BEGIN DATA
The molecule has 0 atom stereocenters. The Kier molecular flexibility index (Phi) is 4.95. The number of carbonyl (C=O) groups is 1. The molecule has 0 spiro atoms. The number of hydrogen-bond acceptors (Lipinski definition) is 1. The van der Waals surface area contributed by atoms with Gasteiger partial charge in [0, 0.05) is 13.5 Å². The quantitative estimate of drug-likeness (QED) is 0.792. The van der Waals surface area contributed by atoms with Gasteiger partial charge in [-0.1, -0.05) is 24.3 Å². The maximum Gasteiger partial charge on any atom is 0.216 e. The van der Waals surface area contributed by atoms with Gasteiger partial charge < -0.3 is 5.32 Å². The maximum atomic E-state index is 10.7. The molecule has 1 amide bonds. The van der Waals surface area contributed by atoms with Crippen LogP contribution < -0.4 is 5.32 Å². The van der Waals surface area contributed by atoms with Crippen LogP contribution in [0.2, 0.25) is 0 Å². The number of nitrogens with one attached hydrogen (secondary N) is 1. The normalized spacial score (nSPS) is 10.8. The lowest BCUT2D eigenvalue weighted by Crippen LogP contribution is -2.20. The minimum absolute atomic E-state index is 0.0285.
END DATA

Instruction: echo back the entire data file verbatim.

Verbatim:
The molecule has 0 atom stereocenters. The Kier molecular flexibility index (Phi) is 4.95. The number of carbonyl (C=O) groups is 1. The molecule has 0 spiro atoms. The number of hydrogen-bond acceptors (Lipinski definition) is 1. The van der Waals surface area contributed by atoms with Gasteiger partial charge in [0, 0.05) is 13.5 Å². The quantitative estimate of drug-likeness (QED) is 0.792. The van der Waals surface area contributed by atoms with Gasteiger partial charge in [-0.1, -0.05) is 24.3 Å². The maximum Gasteiger partial charge on any atom is 0.216 e. The van der Waals surface area contributed by atoms with Gasteiger partial charge < -0.3 is 5.32 Å². The maximum atomic E-state index is 10.7. The molecule has 1 amide bonds. The van der Waals surface area contributed by atoms with Crippen LogP contribution < -0.4 is 5.32 Å². The van der Waals surface area contributed by atoms with Crippen LogP contribution in [0.2, 0.25) is 0 Å². The number of nitrogens with one attached hydrogen (secondary N) is 1. The normalized spacial score (nSPS) is 10.8. The lowest BCUT2D eigenvalue weighted by Crippen LogP contribution is -2.20. The minimum absolute atomic E-state index is 0.0285.